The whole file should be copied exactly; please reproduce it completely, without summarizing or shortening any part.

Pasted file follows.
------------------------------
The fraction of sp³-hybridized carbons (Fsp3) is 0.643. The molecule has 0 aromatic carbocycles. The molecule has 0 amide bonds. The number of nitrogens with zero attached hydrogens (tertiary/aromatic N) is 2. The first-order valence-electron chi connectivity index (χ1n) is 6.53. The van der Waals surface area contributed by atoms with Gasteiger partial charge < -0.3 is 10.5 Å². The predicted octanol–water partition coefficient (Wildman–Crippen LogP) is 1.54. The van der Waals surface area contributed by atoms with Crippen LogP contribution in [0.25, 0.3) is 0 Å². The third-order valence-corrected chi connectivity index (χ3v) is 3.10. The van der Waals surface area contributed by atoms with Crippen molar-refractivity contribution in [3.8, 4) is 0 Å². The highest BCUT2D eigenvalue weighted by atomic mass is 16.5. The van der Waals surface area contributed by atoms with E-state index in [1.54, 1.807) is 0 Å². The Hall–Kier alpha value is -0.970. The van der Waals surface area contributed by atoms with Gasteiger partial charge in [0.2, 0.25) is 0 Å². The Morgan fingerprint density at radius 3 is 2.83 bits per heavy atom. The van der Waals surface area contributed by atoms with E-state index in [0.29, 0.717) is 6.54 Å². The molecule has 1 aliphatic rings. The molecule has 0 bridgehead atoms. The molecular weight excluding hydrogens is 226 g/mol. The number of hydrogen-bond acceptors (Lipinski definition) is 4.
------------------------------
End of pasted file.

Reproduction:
The fraction of sp³-hybridized carbons (Fsp3) is 0.643. The molecule has 0 aromatic carbocycles. The molecule has 0 amide bonds. The number of nitrogens with zero attached hydrogens (tertiary/aromatic N) is 2. The first-order valence-electron chi connectivity index (χ1n) is 6.53. The van der Waals surface area contributed by atoms with Gasteiger partial charge < -0.3 is 10.5 Å². The predicted octanol–water partition coefficient (Wildman–Crippen LogP) is 1.54. The van der Waals surface area contributed by atoms with Crippen LogP contribution in [0.25, 0.3) is 0 Å². The third-order valence-corrected chi connectivity index (χ3v) is 3.10. The van der Waals surface area contributed by atoms with Crippen molar-refractivity contribution in [3.8, 4) is 0 Å². The highest BCUT2D eigenvalue weighted by atomic mass is 16.5. The van der Waals surface area contributed by atoms with E-state index in [1.54, 1.807) is 0 Å². The Hall–Kier alpha value is -0.970. The van der Waals surface area contributed by atoms with Gasteiger partial charge in [0.2, 0.25) is 0 Å². The Morgan fingerprint density at radius 3 is 2.83 bits per heavy atom. The van der Waals surface area contributed by atoms with E-state index in [0.29, 0.717) is 6.54 Å². The molecule has 1 aliphatic rings. The molecule has 0 bridgehead atoms. The molecular weight excluding hydrogens is 226 g/mol. The number of hydrogen-bond acceptors (Lipinski definition) is 4.